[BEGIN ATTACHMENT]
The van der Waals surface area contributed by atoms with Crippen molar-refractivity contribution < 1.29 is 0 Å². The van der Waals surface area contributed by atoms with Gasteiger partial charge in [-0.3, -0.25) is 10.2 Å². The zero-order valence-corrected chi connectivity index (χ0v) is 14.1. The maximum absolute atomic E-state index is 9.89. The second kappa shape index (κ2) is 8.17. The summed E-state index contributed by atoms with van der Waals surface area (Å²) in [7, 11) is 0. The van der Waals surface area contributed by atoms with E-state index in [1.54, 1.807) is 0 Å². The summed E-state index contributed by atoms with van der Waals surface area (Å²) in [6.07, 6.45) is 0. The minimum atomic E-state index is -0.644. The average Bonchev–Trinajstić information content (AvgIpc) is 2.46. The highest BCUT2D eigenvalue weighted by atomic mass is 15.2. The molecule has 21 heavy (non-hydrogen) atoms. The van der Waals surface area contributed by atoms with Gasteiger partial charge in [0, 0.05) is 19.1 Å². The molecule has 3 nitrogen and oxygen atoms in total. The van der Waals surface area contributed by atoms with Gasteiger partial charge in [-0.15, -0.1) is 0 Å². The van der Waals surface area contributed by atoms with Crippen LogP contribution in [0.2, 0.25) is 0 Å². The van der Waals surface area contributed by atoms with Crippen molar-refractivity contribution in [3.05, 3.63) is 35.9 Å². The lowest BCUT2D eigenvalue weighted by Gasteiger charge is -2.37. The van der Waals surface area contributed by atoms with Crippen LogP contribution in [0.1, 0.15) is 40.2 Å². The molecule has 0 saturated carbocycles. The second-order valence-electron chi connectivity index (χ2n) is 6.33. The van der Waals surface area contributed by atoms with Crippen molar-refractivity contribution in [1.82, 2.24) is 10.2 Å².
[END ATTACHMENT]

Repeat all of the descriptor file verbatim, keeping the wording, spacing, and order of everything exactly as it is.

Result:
The van der Waals surface area contributed by atoms with Crippen molar-refractivity contribution < 1.29 is 0 Å². The van der Waals surface area contributed by atoms with Gasteiger partial charge in [-0.3, -0.25) is 10.2 Å². The zero-order valence-corrected chi connectivity index (χ0v) is 14.1. The maximum absolute atomic E-state index is 9.89. The second kappa shape index (κ2) is 8.17. The summed E-state index contributed by atoms with van der Waals surface area (Å²) in [7, 11) is 0. The van der Waals surface area contributed by atoms with E-state index in [1.54, 1.807) is 0 Å². The summed E-state index contributed by atoms with van der Waals surface area (Å²) in [6.07, 6.45) is 0. The minimum atomic E-state index is -0.644. The average Bonchev–Trinajstić information content (AvgIpc) is 2.46. The highest BCUT2D eigenvalue weighted by atomic mass is 15.2. The molecule has 21 heavy (non-hydrogen) atoms. The van der Waals surface area contributed by atoms with Gasteiger partial charge in [0, 0.05) is 19.1 Å². The molecule has 3 nitrogen and oxygen atoms in total. The van der Waals surface area contributed by atoms with Gasteiger partial charge in [-0.15, -0.1) is 0 Å². The van der Waals surface area contributed by atoms with Crippen LogP contribution in [0.2, 0.25) is 0 Å². The van der Waals surface area contributed by atoms with Crippen molar-refractivity contribution in [3.05, 3.63) is 35.9 Å². The lowest BCUT2D eigenvalue weighted by Gasteiger charge is -2.37. The van der Waals surface area contributed by atoms with Crippen LogP contribution in [0.1, 0.15) is 40.2 Å². The molecule has 0 saturated carbocycles. The second-order valence-electron chi connectivity index (χ2n) is 6.33. The van der Waals surface area contributed by atoms with Crippen molar-refractivity contribution in [1.82, 2.24) is 10.2 Å².